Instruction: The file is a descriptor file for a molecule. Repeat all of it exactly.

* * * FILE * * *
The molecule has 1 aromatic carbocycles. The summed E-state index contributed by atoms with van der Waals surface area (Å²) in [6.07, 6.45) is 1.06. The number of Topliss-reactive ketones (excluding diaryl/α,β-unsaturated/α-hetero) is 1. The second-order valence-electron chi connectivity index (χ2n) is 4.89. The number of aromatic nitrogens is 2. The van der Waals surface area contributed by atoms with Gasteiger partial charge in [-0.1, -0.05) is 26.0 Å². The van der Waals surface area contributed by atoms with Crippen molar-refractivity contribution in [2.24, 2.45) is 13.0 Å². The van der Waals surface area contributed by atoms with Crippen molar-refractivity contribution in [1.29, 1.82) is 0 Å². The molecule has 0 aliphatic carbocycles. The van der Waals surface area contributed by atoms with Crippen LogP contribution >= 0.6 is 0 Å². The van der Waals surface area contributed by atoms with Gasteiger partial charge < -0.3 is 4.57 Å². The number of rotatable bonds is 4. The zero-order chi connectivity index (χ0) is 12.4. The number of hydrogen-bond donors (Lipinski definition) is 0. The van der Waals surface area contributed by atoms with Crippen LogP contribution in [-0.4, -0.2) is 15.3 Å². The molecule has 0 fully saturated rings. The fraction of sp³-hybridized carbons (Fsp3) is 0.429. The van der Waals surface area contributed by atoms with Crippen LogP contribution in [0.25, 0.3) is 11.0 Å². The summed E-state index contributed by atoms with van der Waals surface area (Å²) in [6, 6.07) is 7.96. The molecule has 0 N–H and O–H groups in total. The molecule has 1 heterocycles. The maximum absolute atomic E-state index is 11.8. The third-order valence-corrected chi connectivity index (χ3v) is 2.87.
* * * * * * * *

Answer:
The molecule has 1 aromatic carbocycles. The summed E-state index contributed by atoms with van der Waals surface area (Å²) in [6.07, 6.45) is 1.06. The number of Topliss-reactive ketones (excluding diaryl/α,β-unsaturated/α-hetero) is 1. The second-order valence-electron chi connectivity index (χ2n) is 4.89. The number of aromatic nitrogens is 2. The van der Waals surface area contributed by atoms with Gasteiger partial charge in [-0.1, -0.05) is 26.0 Å². The van der Waals surface area contributed by atoms with Crippen molar-refractivity contribution in [2.24, 2.45) is 13.0 Å². The van der Waals surface area contributed by atoms with Crippen molar-refractivity contribution in [1.29, 1.82) is 0 Å². The molecule has 0 aliphatic carbocycles. The van der Waals surface area contributed by atoms with Crippen LogP contribution >= 0.6 is 0 Å². The van der Waals surface area contributed by atoms with Gasteiger partial charge < -0.3 is 4.57 Å². The number of rotatable bonds is 4. The zero-order chi connectivity index (χ0) is 12.4. The number of hydrogen-bond donors (Lipinski definition) is 0. The van der Waals surface area contributed by atoms with Crippen LogP contribution in [-0.4, -0.2) is 15.3 Å². The molecule has 0 fully saturated rings. The fraction of sp³-hybridized carbons (Fsp3) is 0.429. The van der Waals surface area contributed by atoms with Crippen LogP contribution in [0.25, 0.3) is 11.0 Å². The summed E-state index contributed by atoms with van der Waals surface area (Å²) in [6, 6.07) is 7.96. The molecule has 0 N–H and O–H groups in total. The molecule has 1 heterocycles. The maximum absolute atomic E-state index is 11.8. The third-order valence-corrected chi connectivity index (χ3v) is 2.87.